Or, How Density Is Not Indicative Of Good Storytelling
Some time back, I read a novel called Altered Carbon by Richard K. Morgan. I read it because it was, as I understood it, one of the primary inspirations for the transhuman future envisioned by the tabletop RPG Eclipse Phase.
There were some things I liked about it. I liked the neo-noir tone of the story. I enjoyed the fact that it was basically a locked room mystery with transhuman science fiction window dressing.
I did not enjoy the pacing, and I can tell you exactly why. The story was dragged down by myriad subplots that came up over the course of the novel. Some of them could have been cut entirely, like the assassin trying to kill the protagonist. Never had any real bearing on the outcome of the story. If I had been Mr. Morgan’s editor, I would’ve told him to axe the whole thing, save himself maybe ten thousand words or so. I also would’ve suggested cutting at least one sex scene and removing one pseudoromantic story thread completely (yes, one, because there were several).
Sure, I’m a bit of a prude when it comes to sex scenes, but that’s because it’s very difficult to make a sex scene worthwhile to the plot. There’s very little in the way of character exchange happening in a sex scene that is not of the fluid variety. The scene I’m discussing from Altered Carbon was no different: it was unnecessarily gross and offered zero useful information to the reader. Zero information, that is, aside from the fact that this century-old woman in a genetically-tailored twentysomething blonde body with huge tits and recreational drug-secreting salivary, sweat, and vaginal glands was an incredible lay.
I believe that data could have been inferred.
Anyway, the big picture: Altered Carbon would have probably been a lot better if it had been pruned back. A lot.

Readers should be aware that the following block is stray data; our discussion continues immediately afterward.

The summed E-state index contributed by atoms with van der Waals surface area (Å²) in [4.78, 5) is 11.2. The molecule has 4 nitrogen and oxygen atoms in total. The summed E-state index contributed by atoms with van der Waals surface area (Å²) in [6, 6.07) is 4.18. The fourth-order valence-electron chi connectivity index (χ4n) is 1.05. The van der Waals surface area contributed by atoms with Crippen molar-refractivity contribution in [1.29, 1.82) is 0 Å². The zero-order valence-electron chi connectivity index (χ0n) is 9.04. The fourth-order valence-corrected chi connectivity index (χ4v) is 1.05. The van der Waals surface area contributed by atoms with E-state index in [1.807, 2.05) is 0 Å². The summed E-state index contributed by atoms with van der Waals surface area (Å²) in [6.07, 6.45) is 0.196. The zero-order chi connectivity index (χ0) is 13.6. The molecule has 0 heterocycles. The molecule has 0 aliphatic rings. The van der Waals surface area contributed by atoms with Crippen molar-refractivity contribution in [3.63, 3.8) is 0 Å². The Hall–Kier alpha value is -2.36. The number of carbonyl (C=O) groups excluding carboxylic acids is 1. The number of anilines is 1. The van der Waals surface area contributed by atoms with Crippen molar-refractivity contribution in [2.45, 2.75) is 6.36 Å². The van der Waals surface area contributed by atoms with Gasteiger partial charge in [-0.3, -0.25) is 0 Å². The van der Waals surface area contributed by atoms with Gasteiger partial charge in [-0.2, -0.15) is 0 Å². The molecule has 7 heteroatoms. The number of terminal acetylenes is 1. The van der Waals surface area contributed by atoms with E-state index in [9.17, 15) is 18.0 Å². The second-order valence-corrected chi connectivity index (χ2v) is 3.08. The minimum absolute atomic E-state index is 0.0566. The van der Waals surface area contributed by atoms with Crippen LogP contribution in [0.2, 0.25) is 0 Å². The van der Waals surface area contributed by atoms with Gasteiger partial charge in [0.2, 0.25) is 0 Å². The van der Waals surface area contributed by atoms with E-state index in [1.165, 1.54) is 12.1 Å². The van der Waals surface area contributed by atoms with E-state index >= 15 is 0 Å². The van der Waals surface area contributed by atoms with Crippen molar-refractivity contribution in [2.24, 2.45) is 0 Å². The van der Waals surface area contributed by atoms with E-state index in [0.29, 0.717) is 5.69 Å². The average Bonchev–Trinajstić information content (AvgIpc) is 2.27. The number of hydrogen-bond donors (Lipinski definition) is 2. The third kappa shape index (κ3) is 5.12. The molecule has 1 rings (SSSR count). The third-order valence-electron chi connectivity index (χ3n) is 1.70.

There’s this belief, this idea that has swept through the writing world, that the more complicated the story is, the better. Look at the Wheel of Time novels, A Song of Ice and Fire, basically any contemporary fantasy series. This includes The Wars of Light and Shadow by Janny Wurts, of which I read three thick as fuck novels. The latter two novels I read were, in their hardcover printing, a single novel, but the publisher was forced to split that single book into two because softcover bindings failed under the weight of that many pages.
Wikipedia indicates that the three Wars of Light and Shadow novels I read comprise less than a third of the overall series.
This is where we get into “are you shitting me” territory.
I mean, I can’t complain too much about complexity as a concept, or even as a tool in writing. There’s a certain level I inherently enjoy, and my own novels tend to get fairly tangled in and of themselves. But all of this nonsense where everybody has to create, at a minimum, a trilogy to get noticed in the publishing world? The nonsense that leads to book series so long that the author dies before they’re completed?
So maybe the next time you sit down to write something, you can ask yourself, “Do I really need to have ten different plot threads running simultaneously?” And if you decide you do, then you need to ask yourself, “Where’s the payoff for the reader? What reward do they get for tracking all ten of these plot threads? And when do they get it?” Because you’re asking your reader to do a LOT of work for something that is typically intended to be recreational. They better get a payoff, and you better be able to write well enough that you can keep the reader interested until that payoff lands.
If your reader gives up trying to follow your bullshit in book two, it’s not going to matter if those ten plot threads come to an epic culmination in book five. They’re never going to see it.